November 24November 24, 2015 in Brazil
We left Las Palmas on November 18th and haven't seen dry land since. We came to within 24 kilometers of Cape Verde, but that was in the middle of the night and would have been out of visual range in any case.
We'd seen the odd seagull and cormorant as we sailed the Atlantic, but this morning I noticed there were many seabirds riding the thermals and trailing the Sovereign. I knew we crossed the equator around 9:30 last night, but we're still almost two days sailing from our destination. Where did all these birds come from?
The answer came just before noon. I was lounging on a deck chair and my attention was suddenly drawn to a crowd gathering at the stern of the ship. Land ho!!!
We were heading straight for a series of islands that featured a very prominent phallic rock outcropping. As we drew closer, the crew announced that this grouping of twenty one volcanic islands is known as the Fernando De Noronha Archipelago. It's located 350 kilometers east of the Brazilian coast and is home to 2600 people. The island is regularly visited by Brazilians who come to enjoy the beaches that are said to be among the top ten most beautiful in the world.It's a Unesco World Heritage site and an important breeding ground for sharks and dolphins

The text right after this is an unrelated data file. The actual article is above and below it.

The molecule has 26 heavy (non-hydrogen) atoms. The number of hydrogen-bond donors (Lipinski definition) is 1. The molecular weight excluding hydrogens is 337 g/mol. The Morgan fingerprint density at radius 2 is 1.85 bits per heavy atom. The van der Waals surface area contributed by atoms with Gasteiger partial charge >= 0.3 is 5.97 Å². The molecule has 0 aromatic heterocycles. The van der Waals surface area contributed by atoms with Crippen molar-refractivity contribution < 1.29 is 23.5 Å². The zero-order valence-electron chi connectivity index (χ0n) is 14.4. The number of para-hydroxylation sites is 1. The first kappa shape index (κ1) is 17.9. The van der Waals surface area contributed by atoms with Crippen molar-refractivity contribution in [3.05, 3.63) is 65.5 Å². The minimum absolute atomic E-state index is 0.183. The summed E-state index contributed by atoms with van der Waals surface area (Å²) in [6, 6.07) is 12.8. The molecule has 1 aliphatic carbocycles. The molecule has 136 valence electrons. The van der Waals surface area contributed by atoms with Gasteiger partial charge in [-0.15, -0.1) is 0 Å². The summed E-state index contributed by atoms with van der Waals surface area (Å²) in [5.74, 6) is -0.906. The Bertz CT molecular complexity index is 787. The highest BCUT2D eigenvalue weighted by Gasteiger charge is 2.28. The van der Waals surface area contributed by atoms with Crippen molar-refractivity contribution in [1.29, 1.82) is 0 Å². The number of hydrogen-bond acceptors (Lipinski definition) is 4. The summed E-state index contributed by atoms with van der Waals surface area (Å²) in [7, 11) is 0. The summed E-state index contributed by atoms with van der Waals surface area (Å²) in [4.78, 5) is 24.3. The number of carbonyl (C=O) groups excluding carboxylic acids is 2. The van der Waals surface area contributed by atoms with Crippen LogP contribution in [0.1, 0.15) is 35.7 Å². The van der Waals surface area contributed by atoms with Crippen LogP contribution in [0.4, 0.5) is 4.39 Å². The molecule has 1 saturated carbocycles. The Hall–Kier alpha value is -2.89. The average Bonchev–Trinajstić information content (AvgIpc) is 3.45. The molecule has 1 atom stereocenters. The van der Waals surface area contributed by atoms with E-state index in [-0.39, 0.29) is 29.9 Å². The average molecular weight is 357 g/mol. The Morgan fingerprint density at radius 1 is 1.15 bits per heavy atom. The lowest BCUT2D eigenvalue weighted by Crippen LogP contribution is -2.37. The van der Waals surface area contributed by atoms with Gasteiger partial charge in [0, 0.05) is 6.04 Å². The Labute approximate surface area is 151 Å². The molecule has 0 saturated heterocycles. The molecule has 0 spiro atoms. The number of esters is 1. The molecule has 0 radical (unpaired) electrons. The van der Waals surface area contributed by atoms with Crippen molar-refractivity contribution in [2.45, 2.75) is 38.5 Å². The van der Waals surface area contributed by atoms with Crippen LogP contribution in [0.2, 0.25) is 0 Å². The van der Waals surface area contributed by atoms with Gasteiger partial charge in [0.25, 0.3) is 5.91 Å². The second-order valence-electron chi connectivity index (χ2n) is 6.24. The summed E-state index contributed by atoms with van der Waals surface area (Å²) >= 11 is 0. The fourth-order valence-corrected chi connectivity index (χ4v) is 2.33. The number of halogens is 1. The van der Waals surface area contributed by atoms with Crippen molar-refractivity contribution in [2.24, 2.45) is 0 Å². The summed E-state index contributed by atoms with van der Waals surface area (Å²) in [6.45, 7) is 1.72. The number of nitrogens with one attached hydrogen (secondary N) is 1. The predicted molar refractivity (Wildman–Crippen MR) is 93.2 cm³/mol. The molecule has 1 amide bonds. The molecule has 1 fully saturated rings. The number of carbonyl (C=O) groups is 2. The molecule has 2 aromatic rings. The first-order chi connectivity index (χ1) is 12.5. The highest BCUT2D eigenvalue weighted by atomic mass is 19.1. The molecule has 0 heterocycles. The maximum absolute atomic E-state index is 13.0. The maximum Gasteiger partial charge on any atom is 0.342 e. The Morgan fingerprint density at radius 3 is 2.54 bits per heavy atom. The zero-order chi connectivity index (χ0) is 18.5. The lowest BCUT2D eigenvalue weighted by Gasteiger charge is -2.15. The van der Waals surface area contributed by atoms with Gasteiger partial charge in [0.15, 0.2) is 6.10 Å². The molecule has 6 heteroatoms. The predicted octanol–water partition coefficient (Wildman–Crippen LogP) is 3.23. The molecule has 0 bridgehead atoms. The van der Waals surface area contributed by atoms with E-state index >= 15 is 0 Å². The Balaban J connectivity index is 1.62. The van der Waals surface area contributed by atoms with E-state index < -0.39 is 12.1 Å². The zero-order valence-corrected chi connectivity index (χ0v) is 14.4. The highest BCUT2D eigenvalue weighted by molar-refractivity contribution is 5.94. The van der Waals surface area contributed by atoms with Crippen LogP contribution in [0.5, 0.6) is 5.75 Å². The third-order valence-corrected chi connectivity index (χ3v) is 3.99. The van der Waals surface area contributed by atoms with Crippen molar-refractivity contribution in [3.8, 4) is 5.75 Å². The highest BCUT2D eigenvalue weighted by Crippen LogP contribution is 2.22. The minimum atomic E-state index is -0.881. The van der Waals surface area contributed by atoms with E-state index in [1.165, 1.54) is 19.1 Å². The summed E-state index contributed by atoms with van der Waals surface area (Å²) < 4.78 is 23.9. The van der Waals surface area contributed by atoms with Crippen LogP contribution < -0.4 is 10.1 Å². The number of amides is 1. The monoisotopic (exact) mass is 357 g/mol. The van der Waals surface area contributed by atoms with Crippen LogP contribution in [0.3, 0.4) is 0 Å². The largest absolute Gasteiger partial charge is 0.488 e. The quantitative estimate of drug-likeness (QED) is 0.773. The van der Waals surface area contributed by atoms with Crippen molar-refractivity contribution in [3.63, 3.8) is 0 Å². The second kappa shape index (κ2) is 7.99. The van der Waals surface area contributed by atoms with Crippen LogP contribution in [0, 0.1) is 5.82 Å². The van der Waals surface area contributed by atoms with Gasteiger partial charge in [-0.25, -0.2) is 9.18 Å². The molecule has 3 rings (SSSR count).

Surprisingly, while we were still several kilometers away from the islands, my cell phone received an SMS message from the local telephone company offering calls for only €3.50 per minute. I decided to pass, but was nonetheless impressed that this tiny, isolated island community had their own cell service. You have to be pretty far off the beaten track to escape technology these days.
It would have been nice to be able to disembark and explore the islands for a few hours, but we had to content ourselves with a glimpse of terra firma after 5 full days of water, water everywhere.
Only two more days before we can retire our sea legs until our next cruise.Read more